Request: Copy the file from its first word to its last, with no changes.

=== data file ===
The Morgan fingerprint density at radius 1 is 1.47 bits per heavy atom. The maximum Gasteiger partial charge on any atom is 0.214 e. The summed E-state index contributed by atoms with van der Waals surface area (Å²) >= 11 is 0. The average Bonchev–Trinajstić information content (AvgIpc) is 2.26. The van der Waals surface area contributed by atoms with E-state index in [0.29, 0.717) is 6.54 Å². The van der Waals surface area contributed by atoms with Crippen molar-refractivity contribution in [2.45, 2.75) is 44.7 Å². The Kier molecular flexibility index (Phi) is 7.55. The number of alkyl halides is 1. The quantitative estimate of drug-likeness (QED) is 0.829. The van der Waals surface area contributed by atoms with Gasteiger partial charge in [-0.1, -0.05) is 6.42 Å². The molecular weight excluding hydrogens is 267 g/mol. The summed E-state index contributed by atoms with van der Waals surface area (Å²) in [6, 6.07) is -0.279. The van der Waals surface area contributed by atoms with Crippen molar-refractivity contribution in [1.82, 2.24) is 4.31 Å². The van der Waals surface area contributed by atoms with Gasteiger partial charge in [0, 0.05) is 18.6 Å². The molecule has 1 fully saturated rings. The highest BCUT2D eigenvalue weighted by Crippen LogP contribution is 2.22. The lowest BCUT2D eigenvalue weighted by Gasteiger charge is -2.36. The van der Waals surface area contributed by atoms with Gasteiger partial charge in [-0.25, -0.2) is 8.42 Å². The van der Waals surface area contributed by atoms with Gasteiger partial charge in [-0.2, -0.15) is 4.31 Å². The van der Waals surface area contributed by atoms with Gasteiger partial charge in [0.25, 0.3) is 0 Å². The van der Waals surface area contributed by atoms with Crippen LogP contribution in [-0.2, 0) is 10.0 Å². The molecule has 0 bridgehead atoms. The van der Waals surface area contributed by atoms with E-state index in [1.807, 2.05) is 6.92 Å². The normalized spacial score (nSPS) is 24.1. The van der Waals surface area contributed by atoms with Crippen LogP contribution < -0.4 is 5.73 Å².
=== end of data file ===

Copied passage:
The Morgan fingerprint density at radius 1 is 1.47 bits per heavy atom. The maximum Gasteiger partial charge on any atom is 0.214 e. The summed E-state index contributed by atoms with van der Waals surface area (Å²) >= 11 is 0. The average Bonchev–Trinajstić information content (AvgIpc) is 2.26. The van der Waals surface area contributed by atoms with E-state index in [0.29, 0.717) is 6.54 Å². The van der Waals surface area contributed by atoms with Crippen molar-refractivity contribution in [2.45, 2.75) is 44.7 Å². The Kier molecular flexibility index (Phi) is 7.55. The number of alkyl halides is 1. The quantitative estimate of drug-likeness (QED) is 0.829. The van der Waals surface area contributed by atoms with Gasteiger partial charge in [-0.1, -0.05) is 6.42 Å². The molecular weight excluding hydrogens is 267 g/mol. The summed E-state index contributed by atoms with van der Waals surface area (Å²) in [6, 6.07) is -0.279. The van der Waals surface area contributed by atoms with Crippen molar-refractivity contribution in [1.82, 2.24) is 4.31 Å². The van der Waals surface area contributed by atoms with Gasteiger partial charge in [0, 0.05) is 18.6 Å². The molecule has 1 fully saturated rings. The highest BCUT2D eigenvalue weighted by Crippen LogP contribution is 2.22. The lowest BCUT2D eigenvalue weighted by Gasteiger charge is -2.36. The van der Waals surface area contributed by atoms with Gasteiger partial charge in [-0.25, -0.2) is 8.42 Å². The van der Waals surface area contributed by atoms with Gasteiger partial charge in [-0.2, -0.15) is 4.31 Å². The van der Waals surface area contributed by atoms with Gasteiger partial charge in [0.25, 0.3) is 0 Å². The van der Waals surface area contributed by atoms with Crippen LogP contribution in [-0.2, 0) is 10.0 Å². The molecule has 0 bridgehead atoms. The van der Waals surface area contributed by atoms with E-state index in [1.807, 2.05) is 6.92 Å². The normalized spacial score (nSPS) is 24.1. The van der Waals surface area contributed by atoms with Crippen LogP contribution < -0.4 is 5.73 Å².